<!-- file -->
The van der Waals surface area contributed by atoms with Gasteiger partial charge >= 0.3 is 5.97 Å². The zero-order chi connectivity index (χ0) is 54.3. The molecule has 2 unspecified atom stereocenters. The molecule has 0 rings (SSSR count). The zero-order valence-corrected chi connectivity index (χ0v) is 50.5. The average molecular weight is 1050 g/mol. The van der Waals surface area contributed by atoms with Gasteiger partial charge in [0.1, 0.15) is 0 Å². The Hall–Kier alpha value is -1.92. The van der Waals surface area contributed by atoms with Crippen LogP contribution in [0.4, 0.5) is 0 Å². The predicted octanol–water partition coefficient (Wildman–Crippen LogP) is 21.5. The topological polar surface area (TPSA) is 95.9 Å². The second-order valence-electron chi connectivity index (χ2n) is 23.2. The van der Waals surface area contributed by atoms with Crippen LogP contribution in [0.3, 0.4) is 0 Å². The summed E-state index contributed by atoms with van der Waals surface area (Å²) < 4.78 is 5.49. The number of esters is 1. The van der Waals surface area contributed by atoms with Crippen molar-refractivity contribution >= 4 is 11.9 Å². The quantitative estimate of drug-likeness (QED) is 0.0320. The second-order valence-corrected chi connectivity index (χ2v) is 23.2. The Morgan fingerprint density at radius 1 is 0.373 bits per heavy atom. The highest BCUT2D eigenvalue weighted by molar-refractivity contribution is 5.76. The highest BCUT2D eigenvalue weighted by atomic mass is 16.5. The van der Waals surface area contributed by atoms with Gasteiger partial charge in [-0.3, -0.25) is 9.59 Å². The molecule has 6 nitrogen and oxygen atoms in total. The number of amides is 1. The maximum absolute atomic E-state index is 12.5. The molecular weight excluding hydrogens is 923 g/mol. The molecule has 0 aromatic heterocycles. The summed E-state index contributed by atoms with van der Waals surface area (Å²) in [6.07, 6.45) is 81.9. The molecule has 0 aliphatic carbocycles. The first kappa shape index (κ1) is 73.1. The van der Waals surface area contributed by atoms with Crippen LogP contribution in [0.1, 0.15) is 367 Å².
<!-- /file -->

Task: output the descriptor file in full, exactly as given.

The van der Waals surface area contributed by atoms with Gasteiger partial charge >= 0.3 is 5.97 Å². The zero-order chi connectivity index (χ0) is 54.3. The molecule has 2 unspecified atom stereocenters. The molecule has 0 rings (SSSR count). The zero-order valence-corrected chi connectivity index (χ0v) is 50.5. The average molecular weight is 1050 g/mol. The van der Waals surface area contributed by atoms with Gasteiger partial charge in [0.1, 0.15) is 0 Å². The Hall–Kier alpha value is -1.92. The van der Waals surface area contributed by atoms with Crippen LogP contribution in [0.4, 0.5) is 0 Å². The predicted octanol–water partition coefficient (Wildman–Crippen LogP) is 21.5. The topological polar surface area (TPSA) is 95.9 Å². The second-order valence-electron chi connectivity index (χ2n) is 23.2. The van der Waals surface area contributed by atoms with Crippen LogP contribution in [0.3, 0.4) is 0 Å². The summed E-state index contributed by atoms with van der Waals surface area (Å²) < 4.78 is 5.49. The number of esters is 1. The van der Waals surface area contributed by atoms with Crippen molar-refractivity contribution >= 4 is 11.9 Å². The quantitative estimate of drug-likeness (QED) is 0.0320. The second-order valence-corrected chi connectivity index (χ2v) is 23.2. The Morgan fingerprint density at radius 1 is 0.373 bits per heavy atom. The highest BCUT2D eigenvalue weighted by molar-refractivity contribution is 5.76. The highest BCUT2D eigenvalue weighted by atomic mass is 16.5. The van der Waals surface area contributed by atoms with Gasteiger partial charge in [-0.3, -0.25) is 9.59 Å². The molecule has 6 nitrogen and oxygen atoms in total. The number of amides is 1. The maximum absolute atomic E-state index is 12.5. The molecular weight excluding hydrogens is 923 g/mol. The molecule has 0 aromatic heterocycles. The summed E-state index contributed by atoms with van der Waals surface area (Å²) in [6.07, 6.45) is 81.9. The molecule has 0 aliphatic carbocycles. The first kappa shape index (κ1) is 73.1. The van der Waals surface area contributed by atoms with Crippen LogP contribution in [0.1, 0.15) is 367 Å².